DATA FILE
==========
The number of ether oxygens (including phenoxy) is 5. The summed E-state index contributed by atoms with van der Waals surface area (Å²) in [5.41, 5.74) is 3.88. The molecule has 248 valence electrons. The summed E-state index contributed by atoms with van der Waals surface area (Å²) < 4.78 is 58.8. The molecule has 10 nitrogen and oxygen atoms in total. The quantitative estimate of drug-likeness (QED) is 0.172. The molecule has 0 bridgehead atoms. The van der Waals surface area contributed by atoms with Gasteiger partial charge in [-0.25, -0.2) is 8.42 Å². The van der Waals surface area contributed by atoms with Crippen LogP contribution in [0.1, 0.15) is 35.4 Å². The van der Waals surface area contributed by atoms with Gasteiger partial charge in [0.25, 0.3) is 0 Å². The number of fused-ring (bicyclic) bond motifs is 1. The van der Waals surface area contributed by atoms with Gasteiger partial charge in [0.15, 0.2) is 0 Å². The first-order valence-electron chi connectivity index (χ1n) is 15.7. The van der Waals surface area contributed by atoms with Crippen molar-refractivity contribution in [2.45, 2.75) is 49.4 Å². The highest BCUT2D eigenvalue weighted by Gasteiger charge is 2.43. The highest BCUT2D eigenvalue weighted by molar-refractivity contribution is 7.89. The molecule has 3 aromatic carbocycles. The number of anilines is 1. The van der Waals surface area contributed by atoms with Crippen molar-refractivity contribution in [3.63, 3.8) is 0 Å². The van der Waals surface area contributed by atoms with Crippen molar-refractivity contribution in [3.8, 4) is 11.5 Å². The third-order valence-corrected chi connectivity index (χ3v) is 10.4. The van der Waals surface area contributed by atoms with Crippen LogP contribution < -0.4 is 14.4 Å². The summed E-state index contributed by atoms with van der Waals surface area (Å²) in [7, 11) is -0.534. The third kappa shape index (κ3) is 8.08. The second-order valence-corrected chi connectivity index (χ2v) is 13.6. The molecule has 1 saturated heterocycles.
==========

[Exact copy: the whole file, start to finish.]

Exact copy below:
The number of ether oxygens (including phenoxy) is 5. The summed E-state index contributed by atoms with van der Waals surface area (Å²) in [5.41, 5.74) is 3.88. The molecule has 248 valence electrons. The summed E-state index contributed by atoms with van der Waals surface area (Å²) < 4.78 is 58.8. The molecule has 10 nitrogen and oxygen atoms in total. The quantitative estimate of drug-likeness (QED) is 0.172. The molecule has 0 bridgehead atoms. The van der Waals surface area contributed by atoms with Gasteiger partial charge in [-0.25, -0.2) is 8.42 Å². The van der Waals surface area contributed by atoms with Crippen LogP contribution in [0.1, 0.15) is 35.4 Å². The van der Waals surface area contributed by atoms with Gasteiger partial charge in [0.25, 0.3) is 0 Å². The number of fused-ring (bicyclic) bond motifs is 1. The van der Waals surface area contributed by atoms with Gasteiger partial charge in [0.15, 0.2) is 0 Å². The first-order valence-electron chi connectivity index (χ1n) is 15.7. The van der Waals surface area contributed by atoms with Crippen molar-refractivity contribution in [2.45, 2.75) is 49.4 Å². The highest BCUT2D eigenvalue weighted by Gasteiger charge is 2.43. The highest BCUT2D eigenvalue weighted by molar-refractivity contribution is 7.89. The molecule has 3 aromatic carbocycles. The number of anilines is 1. The van der Waals surface area contributed by atoms with Crippen molar-refractivity contribution in [3.63, 3.8) is 0 Å². The van der Waals surface area contributed by atoms with Crippen molar-refractivity contribution in [3.8, 4) is 11.5 Å². The third-order valence-corrected chi connectivity index (χ3v) is 10.4. The van der Waals surface area contributed by atoms with Crippen LogP contribution < -0.4 is 14.4 Å². The summed E-state index contributed by atoms with van der Waals surface area (Å²) in [7, 11) is -0.534. The third kappa shape index (κ3) is 8.08. The second-order valence-corrected chi connectivity index (χ2v) is 13.6. The molecule has 1 saturated heterocycles.